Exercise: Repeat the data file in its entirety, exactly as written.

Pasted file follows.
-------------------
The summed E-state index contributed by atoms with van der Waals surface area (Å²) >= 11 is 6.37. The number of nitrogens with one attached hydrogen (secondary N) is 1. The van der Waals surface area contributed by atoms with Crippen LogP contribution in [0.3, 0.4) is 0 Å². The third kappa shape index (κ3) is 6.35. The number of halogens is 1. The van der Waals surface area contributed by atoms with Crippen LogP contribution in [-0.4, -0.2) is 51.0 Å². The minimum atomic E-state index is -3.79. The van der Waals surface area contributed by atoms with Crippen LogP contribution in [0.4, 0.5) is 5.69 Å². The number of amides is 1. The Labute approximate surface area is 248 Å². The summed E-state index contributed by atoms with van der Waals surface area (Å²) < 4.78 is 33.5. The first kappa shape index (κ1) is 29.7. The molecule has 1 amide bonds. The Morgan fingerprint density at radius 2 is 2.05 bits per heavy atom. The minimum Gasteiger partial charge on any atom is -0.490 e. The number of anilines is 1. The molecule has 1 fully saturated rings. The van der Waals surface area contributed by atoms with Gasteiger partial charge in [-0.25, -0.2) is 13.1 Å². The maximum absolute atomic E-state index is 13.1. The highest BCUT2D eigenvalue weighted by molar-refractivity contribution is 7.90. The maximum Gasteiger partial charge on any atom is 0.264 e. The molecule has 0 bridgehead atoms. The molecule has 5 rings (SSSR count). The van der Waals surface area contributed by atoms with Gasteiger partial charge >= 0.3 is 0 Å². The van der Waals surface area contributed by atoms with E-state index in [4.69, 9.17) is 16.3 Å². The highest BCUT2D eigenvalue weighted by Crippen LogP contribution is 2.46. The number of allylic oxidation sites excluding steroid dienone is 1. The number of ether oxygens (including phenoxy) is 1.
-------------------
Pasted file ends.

The summed E-state index contributed by atoms with van der Waals surface area (Å²) >= 11 is 6.37. The number of nitrogens with one attached hydrogen (secondary N) is 1. The van der Waals surface area contributed by atoms with Crippen LogP contribution in [0.3, 0.4) is 0 Å². The third kappa shape index (κ3) is 6.35. The number of halogens is 1. The van der Waals surface area contributed by atoms with Crippen LogP contribution in [-0.4, -0.2) is 51.0 Å². The minimum atomic E-state index is -3.79. The van der Waals surface area contributed by atoms with Crippen LogP contribution in [0.4, 0.5) is 5.69 Å². The number of amides is 1. The Labute approximate surface area is 248 Å². The summed E-state index contributed by atoms with van der Waals surface area (Å²) < 4.78 is 33.5. The first kappa shape index (κ1) is 29.7. The molecule has 1 amide bonds. The Morgan fingerprint density at radius 2 is 2.05 bits per heavy atom. The minimum Gasteiger partial charge on any atom is -0.490 e. The number of anilines is 1. The molecule has 1 fully saturated rings. The van der Waals surface area contributed by atoms with Gasteiger partial charge in [-0.25, -0.2) is 13.1 Å². The maximum absolute atomic E-state index is 13.1. The highest BCUT2D eigenvalue weighted by molar-refractivity contribution is 7.90. The maximum Gasteiger partial charge on any atom is 0.264 e. The molecule has 0 bridgehead atoms. The molecule has 5 rings (SSSR count). The van der Waals surface area contributed by atoms with Gasteiger partial charge >= 0.3 is 0 Å². The van der Waals surface area contributed by atoms with E-state index in [4.69, 9.17) is 16.3 Å². The highest BCUT2D eigenvalue weighted by Crippen LogP contribution is 2.46. The number of allylic oxidation sites excluding steroid dienone is 1. The number of ether oxygens (including phenoxy) is 1.